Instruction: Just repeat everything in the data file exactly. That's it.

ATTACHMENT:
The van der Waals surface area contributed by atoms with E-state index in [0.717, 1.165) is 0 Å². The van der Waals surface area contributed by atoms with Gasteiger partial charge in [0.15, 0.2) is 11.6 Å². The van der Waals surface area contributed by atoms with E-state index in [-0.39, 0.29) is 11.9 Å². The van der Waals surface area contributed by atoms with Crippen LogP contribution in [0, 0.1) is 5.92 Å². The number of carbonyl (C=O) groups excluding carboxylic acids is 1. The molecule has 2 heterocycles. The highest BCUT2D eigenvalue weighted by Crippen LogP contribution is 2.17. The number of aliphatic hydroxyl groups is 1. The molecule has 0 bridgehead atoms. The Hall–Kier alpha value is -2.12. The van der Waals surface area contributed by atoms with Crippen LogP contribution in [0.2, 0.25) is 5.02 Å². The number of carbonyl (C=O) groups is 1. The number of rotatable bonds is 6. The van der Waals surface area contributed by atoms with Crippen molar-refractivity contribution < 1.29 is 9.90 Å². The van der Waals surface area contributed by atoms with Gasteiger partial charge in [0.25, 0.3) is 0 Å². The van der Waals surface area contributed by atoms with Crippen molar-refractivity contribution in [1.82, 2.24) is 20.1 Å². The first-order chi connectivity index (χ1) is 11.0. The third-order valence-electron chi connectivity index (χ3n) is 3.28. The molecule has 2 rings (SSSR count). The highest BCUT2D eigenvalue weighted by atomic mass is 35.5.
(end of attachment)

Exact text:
The van der Waals surface area contributed by atoms with E-state index in [0.717, 1.165) is 0 Å². The van der Waals surface area contributed by atoms with Gasteiger partial charge in [0.15, 0.2) is 11.6 Å². The van der Waals surface area contributed by atoms with E-state index in [-0.39, 0.29) is 11.9 Å². The van der Waals surface area contributed by atoms with Crippen LogP contribution in [0, 0.1) is 5.92 Å². The number of carbonyl (C=O) groups excluding carboxylic acids is 1. The molecule has 2 heterocycles. The highest BCUT2D eigenvalue weighted by Crippen LogP contribution is 2.17. The number of aliphatic hydroxyl groups is 1. The molecule has 0 bridgehead atoms. The Hall–Kier alpha value is -2.12. The van der Waals surface area contributed by atoms with Crippen LogP contribution in [0.2, 0.25) is 5.02 Å². The number of carbonyl (C=O) groups is 1. The number of rotatable bonds is 6. The van der Waals surface area contributed by atoms with Crippen molar-refractivity contribution < 1.29 is 9.90 Å². The van der Waals surface area contributed by atoms with Gasteiger partial charge in [0.25, 0.3) is 0 Å². The van der Waals surface area contributed by atoms with Crippen molar-refractivity contribution in [1.82, 2.24) is 20.1 Å². The first-order chi connectivity index (χ1) is 11.0. The third-order valence-electron chi connectivity index (χ3n) is 3.28. The molecule has 2 rings (SSSR count). The highest BCUT2D eigenvalue weighted by atomic mass is 35.5.